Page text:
Two social networks I've been enjoying lately are Blippy and GetGlue. Both networks build community around content consumption and recommendations, but in very different ways. Through Blippy and GetGlue I share the apps I download, books I read, movies I see, shows I watch, and more. All of that sharing connects me to others who share my interest for the same content and leads me to recommendations of other content I might enjoy.

Blippy plugs into purchase points, enabling you to share everything from your credit card transactions to Netflix orders.  In effect it's very similar to the original idea behind Facebook Beacon, but completely opt in.  Even as open as I am I am uncomfortable with opting in to sharing my credit card transactions, but I do happily share my iTunes purchases and Netflix orders.  That means as soon as I download a new iPhone app, purchase a song on iTunes, or order a movie- a record is shared with my Blippy network.  I can later log on and review any of the items.  Something unique about Blippy though is people who view my profile can easily request that I review specific things, which means I don't have to waste time reviewing stuff that no one cares about.  In particular, I am having a great time sharing and learning about iPhone apps with on Blippy.

GetGlue has actually been around for a while as a browser toolbar that lets you easily share and comment on content you are viewing while you're online.  This could be anything from a wikipedia article you find interesting to an IMDB article about a movie or TV show.  This month they launched an iPhone app that enables more traditional check-ins similar to Foursquare, but rather than focusing on places they focus on the content consumption similar to the browser plug-in: movies, shows, music, and books.  Also in the tradition of Foursquare there is a gaming aspect, with badges and rewards.  Both the browser actions and mobile check-ins lead to discussion and recommendations.  So far with GetGlue the best conversation I've had has been around sharing when I'm reading The Facebook Effect.

I always recommend trying new social tools to see if they fit for you, and these two are definitely getting my attention lately.  If you do give them a try make sure to connect to me:



Crowd Funding New Ideas

4 students at NYU made headlines this week by announcing their intent to create a decentralized social network that would provide all of the user control and privacy that is now significantly lacking in Facebook. The project, which they named Diaspora, is lofty in ambition and is generating a lot of attention in the tech circles.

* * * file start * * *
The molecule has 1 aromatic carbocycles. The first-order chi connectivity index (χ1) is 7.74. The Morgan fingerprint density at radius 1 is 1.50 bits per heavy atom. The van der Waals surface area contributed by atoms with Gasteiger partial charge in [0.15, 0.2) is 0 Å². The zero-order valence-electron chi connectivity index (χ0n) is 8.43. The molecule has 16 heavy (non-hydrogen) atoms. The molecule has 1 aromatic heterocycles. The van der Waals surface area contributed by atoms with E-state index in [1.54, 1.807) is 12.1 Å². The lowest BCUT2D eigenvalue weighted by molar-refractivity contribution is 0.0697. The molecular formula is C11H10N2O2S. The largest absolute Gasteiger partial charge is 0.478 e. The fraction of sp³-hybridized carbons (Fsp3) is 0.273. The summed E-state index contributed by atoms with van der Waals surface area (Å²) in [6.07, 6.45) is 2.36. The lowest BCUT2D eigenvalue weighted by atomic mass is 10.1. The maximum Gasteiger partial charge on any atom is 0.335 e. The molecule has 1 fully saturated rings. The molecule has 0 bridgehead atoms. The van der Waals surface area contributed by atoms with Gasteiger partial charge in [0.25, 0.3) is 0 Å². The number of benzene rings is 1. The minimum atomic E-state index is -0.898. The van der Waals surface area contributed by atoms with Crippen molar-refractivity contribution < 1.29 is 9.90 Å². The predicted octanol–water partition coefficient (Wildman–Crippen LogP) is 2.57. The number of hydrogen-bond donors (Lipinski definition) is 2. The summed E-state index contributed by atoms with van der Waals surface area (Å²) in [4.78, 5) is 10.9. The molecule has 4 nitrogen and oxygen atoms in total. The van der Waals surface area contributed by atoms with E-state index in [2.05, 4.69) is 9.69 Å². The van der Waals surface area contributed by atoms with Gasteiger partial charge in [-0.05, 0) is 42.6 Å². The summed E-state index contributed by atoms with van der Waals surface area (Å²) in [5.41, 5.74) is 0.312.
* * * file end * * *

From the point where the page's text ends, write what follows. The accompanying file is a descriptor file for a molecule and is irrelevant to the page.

Aside from Diaspora itself though, what's really cool is the NYU team's use of Kickstarter to raise the money for their project. Kickstarter is a site that helps people execute crowd funding. Users post ideas that would take a certain amount of capital to execute on, and use Kickstarter to raise the money that it would take to get started.

The NYU team specifically set a goal of $10,000, which they believe is enough to fund them working all summer without any pay. People who choose to fund the project are given a certain value of return when the project is complete based on their support. For example, the Diaspora team set contribution levels starting from: $10 gets you a copy of the program on CD and some Diaspora stickers at the end of the summer; $25 gets you that and a T-shirt; thresholds go all the way up to $2000, which gets you a brand new computer delivered with Diaspora installed already on it when the project is complete.

I love the idea of people that want something to be created coming together to fund it. As more and more traditional revenue streams go the way of the dinosaur, crowd funding could be a huge opportunity to provide cash necessary for things that collectives of people want. For example, fans of a band could crowd fund the studio time for a new album. A certain group of professionals might fund a particular research study.

I donated $10 to the Diaspora project; I look forward to following its progress this summer, and will certainly explore the finished project when it launches. I also expect to start contributing to more crowd funded projects in the future.

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Facebook & Google Racing to Establish In-Store Mobile Connections

A few months ago Google sent out QR code stickers for local businesses to put in their windows. If a passer-by snaps a picture of the QR code with their phone they're brought directly to the business's Google Places page where they can read reviews and learn more about the store. It would actually make more sense for stores to put the QR codes in other places, like on their delivery menus or on print ads, since when shoppers are at the store window they can just walk right in and experience the business first hand.

Well rather than be left out of the storefront window Facebook has now answered by shipping their own stickers that advertise a store's Facebook URL and the ability to "like" (formerly "fan") the brand's Facebook page via text message. As it lies now, Facebook's value proposition seems more significant. If a consumer is interested in the brand after browsing the physical destination, it's a great time get them to join the business's social network to kick off a lasting relationship. Google's Places page (at least right now) doesn't offer much to someone who's already been to the store.